IFT To Provide Expertise On Food Science To FDA

October 01, 1998

CHICAGO -- The Institute of Food Technologists (IFT) entered into a five-year contract yesterday with the U.S. Food and Drug Administration (FDA) to provide scientific evaluations and reviews on issues related to food safety, food processing, and human health. IFT will study and assess current and new information in these areas to enable the agency to develop timely food safety policies and regulations based on the most advanced science.

"The state-of-the-art science, particularly in food processing and packaging, that IFT brings to this contract will augment the expertise of FDA scientists and be invaluable to us in protecting the health of American consumers," said Joseph A. Levitt, director, FDA Center for Food Safety and Applied Nutrition.

The FDA will issue task orders throughout the contract's term, effective until Sept. 29, 2003. The agency's first task has charged IFT with reviewing and analyzing emerging non-thermal food processing technologies that may potentially be used for pasteurization or sterilization. Such technologies include, but are not limited to, high pressure processing, pulsed electric fields, pulsed X-rays or ultraviolet light, ohmic heating, combined ultraviolet light and low concentration hydrogen peroxide, submegahertz ultrasound, inductive heating, filtration, and oscillating magnetic fields. IFT has until March 29, 2000, to complete this project. Evaluating innovative strategies and technologies to control foodborne pathogens and complement the Hazard Analysis and Critical Control Point system is a high priority of the FDA.

IFT plans to involve a multidisciplinary advisory board of leading scientists from around the world to identify a panel of experts who will conduct reviews and analyses for each task. All work will take into account risk assessment, food safety objectives (determinations of the microbiological, physical, and chemical conditions in foods that provide acceptable consumer protection), and management of microbiological hazards in international trade.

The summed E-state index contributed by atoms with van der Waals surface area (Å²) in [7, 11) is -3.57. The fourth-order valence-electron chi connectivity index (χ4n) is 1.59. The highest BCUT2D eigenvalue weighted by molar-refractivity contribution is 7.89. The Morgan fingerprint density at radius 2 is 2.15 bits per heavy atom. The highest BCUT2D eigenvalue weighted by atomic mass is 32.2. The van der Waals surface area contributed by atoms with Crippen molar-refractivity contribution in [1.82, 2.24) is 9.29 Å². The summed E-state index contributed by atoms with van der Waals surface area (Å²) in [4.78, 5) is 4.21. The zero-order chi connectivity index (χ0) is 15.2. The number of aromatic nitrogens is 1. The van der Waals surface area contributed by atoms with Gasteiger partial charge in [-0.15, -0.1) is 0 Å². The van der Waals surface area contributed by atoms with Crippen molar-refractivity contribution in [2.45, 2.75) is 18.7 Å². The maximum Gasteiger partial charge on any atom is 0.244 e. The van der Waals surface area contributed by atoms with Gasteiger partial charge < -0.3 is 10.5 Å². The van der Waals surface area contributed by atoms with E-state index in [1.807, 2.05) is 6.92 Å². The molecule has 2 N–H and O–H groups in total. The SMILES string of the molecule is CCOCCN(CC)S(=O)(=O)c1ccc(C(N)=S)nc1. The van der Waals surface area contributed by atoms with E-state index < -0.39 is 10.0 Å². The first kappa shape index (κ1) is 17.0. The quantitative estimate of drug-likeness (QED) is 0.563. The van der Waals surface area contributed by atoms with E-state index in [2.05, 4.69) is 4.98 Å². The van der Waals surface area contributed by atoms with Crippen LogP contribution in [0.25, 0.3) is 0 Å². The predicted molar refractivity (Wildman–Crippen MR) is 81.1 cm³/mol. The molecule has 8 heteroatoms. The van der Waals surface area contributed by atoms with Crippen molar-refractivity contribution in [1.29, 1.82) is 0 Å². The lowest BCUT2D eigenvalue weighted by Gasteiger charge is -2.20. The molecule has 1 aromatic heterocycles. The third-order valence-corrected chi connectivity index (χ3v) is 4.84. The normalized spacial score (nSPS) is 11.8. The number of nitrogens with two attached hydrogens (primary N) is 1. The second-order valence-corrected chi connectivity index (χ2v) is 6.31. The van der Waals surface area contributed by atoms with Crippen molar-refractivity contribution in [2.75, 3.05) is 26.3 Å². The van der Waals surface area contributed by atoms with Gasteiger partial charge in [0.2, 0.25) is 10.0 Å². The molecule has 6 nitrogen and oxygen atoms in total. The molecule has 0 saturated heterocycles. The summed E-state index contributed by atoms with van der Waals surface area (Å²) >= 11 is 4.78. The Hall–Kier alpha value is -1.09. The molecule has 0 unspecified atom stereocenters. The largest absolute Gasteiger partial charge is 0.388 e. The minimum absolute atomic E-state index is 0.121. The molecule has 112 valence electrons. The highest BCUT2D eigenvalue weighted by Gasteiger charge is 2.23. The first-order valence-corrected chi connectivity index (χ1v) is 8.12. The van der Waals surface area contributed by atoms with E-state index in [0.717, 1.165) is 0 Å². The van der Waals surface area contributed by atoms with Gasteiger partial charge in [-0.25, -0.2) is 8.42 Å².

"As foodborne pathogens annually affect the health of millions of Americans, IFT welcomes the opportunity to assist the FDA in finding new ways to control these pathogens," said IFT President Bruce R. Stillings. "It is an honor to be able to provide the FDA with the additional scientific expertise needed to assess emerging food technologies."
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Founded in 1939, IFT is a non-profit scientific society with 28,000 members working in food science, technology and related professions in industry, academia and government. As the society for food science and technology, IFT brings sound science to the public discussion of food issues.
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Institute of Food Technologists

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